By Kevin M. Brettauer

DC Comics’ recent line-wide relaunch, “DC Universe: Rebirth,” an attempt to gain new readers while simultaneously winning back lapsed fans, has been noted in this column in the past as an interesting confluence of ideas, both controversial and otherwise.

Yes, the concept of three Jokers throughout Gotham City’s history was polarizing. Even more contentious was the decision to have the fabric of the DC Universe apparently altered by Doctor Manhattan, a character created by Alan Moore and Dave Gibbons for their twelve-issue epic “Watchmen,” thereby making that long-dormant universe an active part of the current DC multiverse. Finally, welcomed most by older fans but looked at sideways by those concerned equally with media representation and current American racial tension, was the return of the older and whiter Wally West, the former Kid Flash (and eventual Flash) of a bygone DC Universe, emerging into a universe where there’s a young African-American teenager named Wally West.

While not all of the books have begun yet, one must wonder: What, so far, have been the top hits of the Rebirth era, and what upcoming titles should fans be watching out for?

The most relatable series of the Rebirth era, at least thus far, may be “Green Lanterns,” written by Sam Humphries, one-time writer of such Marvel series as “Star-Lord” and “Uncanny X-Force,” as well as the shockingly prophetic, barely pre-Trump Image Comics political satire “Citizen Jack.” As opposed to chronicling the adventures of the usual suspects of Lanterns, such as fan-favorites like Kyle Rayner or Guy Gardner, the flagship Lantern book deals with two newer characters. “Green Lanterns” centers on Lebanese-American Muslim Simon Baz, a fairly inexperienced member of the Lantern Corps being monitored by the American government, and his even (forgive me) greener partner Jessica Cruz, an agoraphobic Latina who has recently re-entered the world after years spent in her apartment. Her struggle to learn how to use her Lantern ring properly – let alone go to the shopping mall with her sister – is one of the elements that grounds Green Lanterns in a real and very human way, making the series more like “Fringe” and “The X-Files” than “Star Trek.” Its grounded humanity makes it the one of the most accessible books of this new initiative, and its care for the unique human circumstances its leads find themselves in shows a sensitivity that is, of course, not (currently) present in the antagonistic relationship between Simon and Jess, even as they have to save the planet from a rage virus connected to the anger-fueled Red Lantern Corps. Spoilers: our heroes aren’t really doing their jobs that well right now.

Also “top of the pops” is “Detective Comics,” spearheaded by writer James Tynion IV (formerly of “Red Hood and the Outlaws” and “Constantine: The Hellblazer,” as well as the absolutely divine “Memetic”) and artist Eddy Barrows (who is no stranger to Gotham City, having drawn the New 52 incarnation of “Nightwing”). Returning the series to its original numbering, abandoned for a bright, shiny #1 in September 2011 for the launch of The New 52, Tynion’s “Detective” sees Batman recruit his Batwoman to co-lead a team of operatives with unique skill sets for reasons he won’t fully divulge, at least not right away. Together, they assemble Red Robin, Spoiler, Orphan and even notorious criminal Clayface as a mysterious military outfit begins to make its presence known in Gotham. What the team discovers about this paramilitary task force — its purpose and, perhaps most frighteningly, its leader — will shake many of them to their very core. Tynion is able to deftly balance the bizarre grouping of characters and the political themes of the narrative, providing characters as wide-ranging as Clayface and Jacob Kane with legitimate dramatic beats while not losing the overall Pierre Boulle-esque commentary. It’s a series that ought to come with a ripcord.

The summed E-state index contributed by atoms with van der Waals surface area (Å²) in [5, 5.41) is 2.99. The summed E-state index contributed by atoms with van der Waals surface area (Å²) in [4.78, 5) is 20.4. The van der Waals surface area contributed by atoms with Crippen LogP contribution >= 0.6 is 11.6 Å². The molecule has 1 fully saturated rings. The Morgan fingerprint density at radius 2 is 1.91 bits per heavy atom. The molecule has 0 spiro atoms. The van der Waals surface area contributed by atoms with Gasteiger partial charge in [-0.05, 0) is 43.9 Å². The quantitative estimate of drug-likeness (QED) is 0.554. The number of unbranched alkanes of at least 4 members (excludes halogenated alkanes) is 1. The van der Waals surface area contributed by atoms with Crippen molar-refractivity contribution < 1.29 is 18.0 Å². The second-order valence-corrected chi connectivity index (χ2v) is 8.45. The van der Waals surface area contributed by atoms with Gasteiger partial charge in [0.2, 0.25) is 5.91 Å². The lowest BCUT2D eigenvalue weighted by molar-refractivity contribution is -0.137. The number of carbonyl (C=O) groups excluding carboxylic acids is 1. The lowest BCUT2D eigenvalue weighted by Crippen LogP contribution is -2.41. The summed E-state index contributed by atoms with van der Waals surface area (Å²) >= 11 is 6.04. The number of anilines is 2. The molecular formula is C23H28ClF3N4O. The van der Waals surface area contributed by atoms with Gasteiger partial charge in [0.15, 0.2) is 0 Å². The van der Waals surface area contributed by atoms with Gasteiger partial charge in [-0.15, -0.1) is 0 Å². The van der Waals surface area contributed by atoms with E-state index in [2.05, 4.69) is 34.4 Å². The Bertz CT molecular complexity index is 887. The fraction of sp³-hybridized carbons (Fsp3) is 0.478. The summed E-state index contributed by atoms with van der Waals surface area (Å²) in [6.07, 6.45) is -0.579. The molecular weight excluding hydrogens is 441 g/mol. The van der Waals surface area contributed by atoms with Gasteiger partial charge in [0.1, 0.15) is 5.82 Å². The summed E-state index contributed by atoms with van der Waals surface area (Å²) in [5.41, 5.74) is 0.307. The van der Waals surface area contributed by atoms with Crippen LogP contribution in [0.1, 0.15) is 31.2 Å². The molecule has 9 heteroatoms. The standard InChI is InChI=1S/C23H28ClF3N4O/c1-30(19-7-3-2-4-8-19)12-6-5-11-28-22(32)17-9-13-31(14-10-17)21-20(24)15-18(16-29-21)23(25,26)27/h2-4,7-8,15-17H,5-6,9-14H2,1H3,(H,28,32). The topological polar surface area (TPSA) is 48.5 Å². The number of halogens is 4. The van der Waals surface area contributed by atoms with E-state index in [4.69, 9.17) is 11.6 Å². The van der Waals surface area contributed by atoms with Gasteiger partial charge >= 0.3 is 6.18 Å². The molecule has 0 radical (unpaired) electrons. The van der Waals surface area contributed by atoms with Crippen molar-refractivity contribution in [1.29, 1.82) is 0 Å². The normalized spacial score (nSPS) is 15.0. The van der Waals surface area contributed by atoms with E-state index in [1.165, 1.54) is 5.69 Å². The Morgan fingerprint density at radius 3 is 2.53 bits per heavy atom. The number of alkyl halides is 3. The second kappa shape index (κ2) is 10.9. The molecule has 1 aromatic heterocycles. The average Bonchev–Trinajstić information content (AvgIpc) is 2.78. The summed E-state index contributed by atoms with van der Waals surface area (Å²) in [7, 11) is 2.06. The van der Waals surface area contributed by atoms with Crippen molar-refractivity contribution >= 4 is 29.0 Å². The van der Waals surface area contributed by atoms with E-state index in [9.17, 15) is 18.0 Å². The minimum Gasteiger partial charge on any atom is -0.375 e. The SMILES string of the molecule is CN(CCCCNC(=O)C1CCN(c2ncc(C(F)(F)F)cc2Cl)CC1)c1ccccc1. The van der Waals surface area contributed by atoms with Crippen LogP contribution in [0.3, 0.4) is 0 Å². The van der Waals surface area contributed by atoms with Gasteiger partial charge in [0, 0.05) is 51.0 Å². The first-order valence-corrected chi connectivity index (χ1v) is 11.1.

“The Hellblazer,” picking up where Tynion and Ming Doyle’s “Constantine: The Hellblazer” left off, finds fan-favorite blue-collar warlock John Constantine back in his native London, this time under the pen of Simon Oliver, creator of such Vertigo series as “The Exterminators,” “FBP” and “Last Gang in Town.” Featuring art by “All-Star Western”’s talented Moritat, “The Hellblazer” hits the ground running. The adrenaline one would expect from a John Constantine series is present, and the crafty, amoral behavior of the lead is established for new readers and re-solidified for long-time fans all at once. John’s relationships with familiar characters like his driver Chas and his frienemy Swamp Thing are revisited, with future threads left dangling for both the creative team and John himself to pull at. There is a sense of realistically grittiness to “The Hellblazer,” which is unusual for a book featuring demons and plant people. Magic always has a cost, but if it’s this much fun to read and this great to look at, it’s a price fans won’t mind paying.

As DC continues its roll out of their new series, there will, of course, be more series to keep an eye on. Initial concerns aside, DC Rebirth seems to be, at the very least, an experiment worth keeping an eye on, especially as the “meta story” of what’s going on with the “Watchmen” crew is, at the earliest, two years away. At the very best, it’s a fascinating look into the sociopolitical landscape of 2016, the morality of a world gone mad, and how our greatest heroes may come from the most unexpected places. They may be con men, agoraphobes, falsely accused terrorists or long-term supervillains, but if they’re the heroes we need to fight the evils of the day, who are we to turn them away?

All DC Rebirth titles are 50-percent off at Hi De Ho Comics until Aug. 10.